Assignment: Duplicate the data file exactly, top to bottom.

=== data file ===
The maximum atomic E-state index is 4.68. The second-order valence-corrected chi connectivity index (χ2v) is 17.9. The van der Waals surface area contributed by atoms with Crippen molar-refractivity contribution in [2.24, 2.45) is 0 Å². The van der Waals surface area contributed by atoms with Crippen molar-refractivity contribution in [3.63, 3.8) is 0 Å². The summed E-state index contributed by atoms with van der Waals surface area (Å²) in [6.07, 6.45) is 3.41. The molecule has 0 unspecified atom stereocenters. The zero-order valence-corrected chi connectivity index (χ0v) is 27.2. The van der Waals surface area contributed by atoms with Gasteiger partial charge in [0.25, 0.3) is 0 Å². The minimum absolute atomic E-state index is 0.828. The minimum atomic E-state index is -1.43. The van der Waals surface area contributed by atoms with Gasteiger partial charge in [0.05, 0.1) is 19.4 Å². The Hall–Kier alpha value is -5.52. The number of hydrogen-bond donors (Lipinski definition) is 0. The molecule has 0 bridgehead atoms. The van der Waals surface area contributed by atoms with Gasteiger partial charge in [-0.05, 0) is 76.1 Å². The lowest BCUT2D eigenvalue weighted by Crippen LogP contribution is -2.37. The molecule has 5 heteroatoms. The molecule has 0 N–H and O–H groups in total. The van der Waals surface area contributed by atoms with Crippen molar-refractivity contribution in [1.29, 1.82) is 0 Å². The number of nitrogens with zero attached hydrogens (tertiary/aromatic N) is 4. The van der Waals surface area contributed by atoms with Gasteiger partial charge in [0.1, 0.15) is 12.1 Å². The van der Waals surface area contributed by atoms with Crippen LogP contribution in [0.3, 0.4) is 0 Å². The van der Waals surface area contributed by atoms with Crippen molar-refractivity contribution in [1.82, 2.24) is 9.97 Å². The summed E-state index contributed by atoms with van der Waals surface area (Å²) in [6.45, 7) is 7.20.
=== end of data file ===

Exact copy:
The maximum atomic E-state index is 4.68. The second-order valence-corrected chi connectivity index (χ2v) is 17.9. The van der Waals surface area contributed by atoms with Crippen molar-refractivity contribution in [2.24, 2.45) is 0 Å². The van der Waals surface area contributed by atoms with Crippen molar-refractivity contribution in [3.63, 3.8) is 0 Å². The summed E-state index contributed by atoms with van der Waals surface area (Å²) in [6.07, 6.45) is 3.41. The molecule has 0 unspecified atom stereocenters. The zero-order valence-corrected chi connectivity index (χ0v) is 27.2. The van der Waals surface area contributed by atoms with Gasteiger partial charge in [0.25, 0.3) is 0 Å². The minimum absolute atomic E-state index is 0.828. The minimum atomic E-state index is -1.43. The van der Waals surface area contributed by atoms with Gasteiger partial charge in [0.05, 0.1) is 19.4 Å². The Hall–Kier alpha value is -5.52. The number of hydrogen-bond donors (Lipinski definition) is 0. The molecule has 0 bridgehead atoms. The van der Waals surface area contributed by atoms with Gasteiger partial charge in [-0.05, 0) is 76.1 Å². The lowest BCUT2D eigenvalue weighted by Crippen LogP contribution is -2.37. The molecule has 5 heteroatoms. The molecule has 0 N–H and O–H groups in total. The van der Waals surface area contributed by atoms with Crippen molar-refractivity contribution in [1.29, 1.82) is 0 Å². The number of nitrogens with zero attached hydrogens (tertiary/aromatic N) is 4. The van der Waals surface area contributed by atoms with Gasteiger partial charge in [0.1, 0.15) is 12.1 Å². The van der Waals surface area contributed by atoms with Crippen LogP contribution in [0.3, 0.4) is 0 Å². The van der Waals surface area contributed by atoms with Crippen molar-refractivity contribution in [1.82, 2.24) is 9.97 Å². The summed E-state index contributed by atoms with van der Waals surface area (Å²) in [6.45, 7) is 7.20.